Safe Adults, Safe Students
A couple of years ago, several of us from around the country participated in a workshop sponsored by Educators’ Network for Social Justice in Milwaukee. The topic was teachers coming out at school. It was a good discussion, but the talk kept drifting back to making schools safe for kids. It was hard to stay focused on making schools safe for LGBTQ teachers and staff. Even talking about it felt risky.
But no number of classroom discussions about gender stereotypes and homophobia will create a nurturing environment if teachers and parents are afraid to come out. A school that’s a protective community for LGBTQ adults is a school that’s going to be safe for kids.
What might that look like? When Jody Sokolower, Rethinking Schools managing editor, came out to her 7th-grade students her first year of teaching, the principal and vice principal accused her of “talking about her sex life” and put a disciplinary letter in her file. When she called the union, her district rep immediately promised that the union would fight for her, and sent letters to that effect to the principal and to Jody’s file. That backing was enormously important, both emotionally and practically. Union support is critical.
So is educating and uniting teachers and staff. And mobilizing parents. At many elementary schools, parents have joined together to form LGBTQ parent committees that go into classes to lead workshops and advise teachers. If some parents in the school are worried about LGBTQ content, PTA discussions can be invaluable. It’s Elementary, a documentary with age-appropriate teaching about LGBTQ issues from kindergarten through middle school, is a great resource.
Queering the Curriculum
Educators and scholars of color have argued for many years that multicultural education means moving beyond “heroes and holidays” to integrating the history and lives of people of color into curriculum at every point. The same is true for LGBTQ issues and people. Participating in the Day of Silence can be a good start, but a social justice frame demands an approach to curriculum that integrates queer people—their problems, history, struggles, and contributions—into day-to-day curriculum, K–12, across the subject areas.
In elementary school, for example, does the literature read in the classroom reflect children with gay and lesbian parents, as well as a broad range of other family structures? What is the approach to activities like Father’s Day, Mother’s Day, and “family tree” assignments? (It’s worth noting that the “traditional” mom-dad-and-kids family is a minority, not a majority experience, so many children and their families are affected by what are often oppressive school customs).
Adam Kelley’s article on teaching the school-to-prison pipeline to high school students is an example of the process of queering a piece of curriculum. “Transsexuals, Teaching Your Children” (spring 2010), which looks at queering curriculum in a middle school classroom, includes a great resource: From the Notebooks of Melanin Sun, by Jacqueline Woodson. What about enlarging a study of the Harlem Renaissance to explore the lives and impact of such LGBTQ poets, authors, and musicians as Langston Hughes, Countee Cullen, Angelina Weld GrimkÃ©, Ethel Waters, Gertrude “Ma” Rainey, Bessie Smith, and Josephine Baker? What about including the Lavender Scare in the study of the McCarthy era? Or the Stonewall Riots as part of the political foment of the late ’60s? Or considering implications of the campaign for LGBTQ acceptance in the military in the context of questioning current U.S. military strategy?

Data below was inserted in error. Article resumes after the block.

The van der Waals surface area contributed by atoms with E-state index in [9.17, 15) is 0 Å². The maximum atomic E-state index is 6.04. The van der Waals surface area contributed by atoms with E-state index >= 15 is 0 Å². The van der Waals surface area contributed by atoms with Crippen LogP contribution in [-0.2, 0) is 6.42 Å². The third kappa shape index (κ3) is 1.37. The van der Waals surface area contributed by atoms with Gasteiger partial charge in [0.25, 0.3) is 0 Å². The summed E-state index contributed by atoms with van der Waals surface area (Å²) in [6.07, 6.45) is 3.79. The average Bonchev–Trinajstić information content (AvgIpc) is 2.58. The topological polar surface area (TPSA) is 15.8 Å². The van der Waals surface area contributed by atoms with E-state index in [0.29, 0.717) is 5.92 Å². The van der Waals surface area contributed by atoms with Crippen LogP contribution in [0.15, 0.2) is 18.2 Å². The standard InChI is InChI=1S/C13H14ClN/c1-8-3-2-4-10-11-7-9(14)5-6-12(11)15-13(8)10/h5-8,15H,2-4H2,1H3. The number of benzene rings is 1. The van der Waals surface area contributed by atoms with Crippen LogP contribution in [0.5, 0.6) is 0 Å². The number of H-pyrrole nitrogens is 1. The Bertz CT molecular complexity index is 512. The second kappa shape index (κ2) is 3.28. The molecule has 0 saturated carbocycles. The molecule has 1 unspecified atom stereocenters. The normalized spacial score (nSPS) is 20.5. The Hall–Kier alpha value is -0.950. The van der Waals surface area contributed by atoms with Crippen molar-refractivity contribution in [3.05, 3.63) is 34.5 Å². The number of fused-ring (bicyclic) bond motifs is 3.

None of this is easy. But every step leads to the next one. A friend of ours was recently mentoring a preservice teacher whose students were changing singular verbs to plural. One student looked at the example in the book: “My mom is swimming.” After hesitating for a minute, the student pulled out a solution: “My parents are swimming.” The teacher moved on to the next child. Later, the mentor suggested gently, “You know, that was an opportunity to mention the fact that some kids have two moms, and that it would be fine to say, “My moms are swimming.”
Meanwhile, Sasha was home for Thanksgiving and back at school shortly thereafter, using media interest in the case as an opportunity to explain different aspects of nonbinary gender identity. Sasha told reporters they probably won’t ride the bus alone for a while, but concluded the interview: “I’m going to keep wearing a skirt. It’s a big part of who I am.”
Sharing current stories of history-making activists like Sasha—or Jeydon Loredo, a transgender student who successfully sued his school district to have his senior picture included in his high school yearbook; Destin Holmes, a lesbian student standing up to abusive treatment by teachers and her principal; or the student body of Waukegan High School, which elected a gay and lesbian duo as their king and queen—can inspire dialogue and understanding as we work to help schools catch up in the march toward justice.
- People who are agender don’t identify as female or male. They see themselves as outside the gender binary.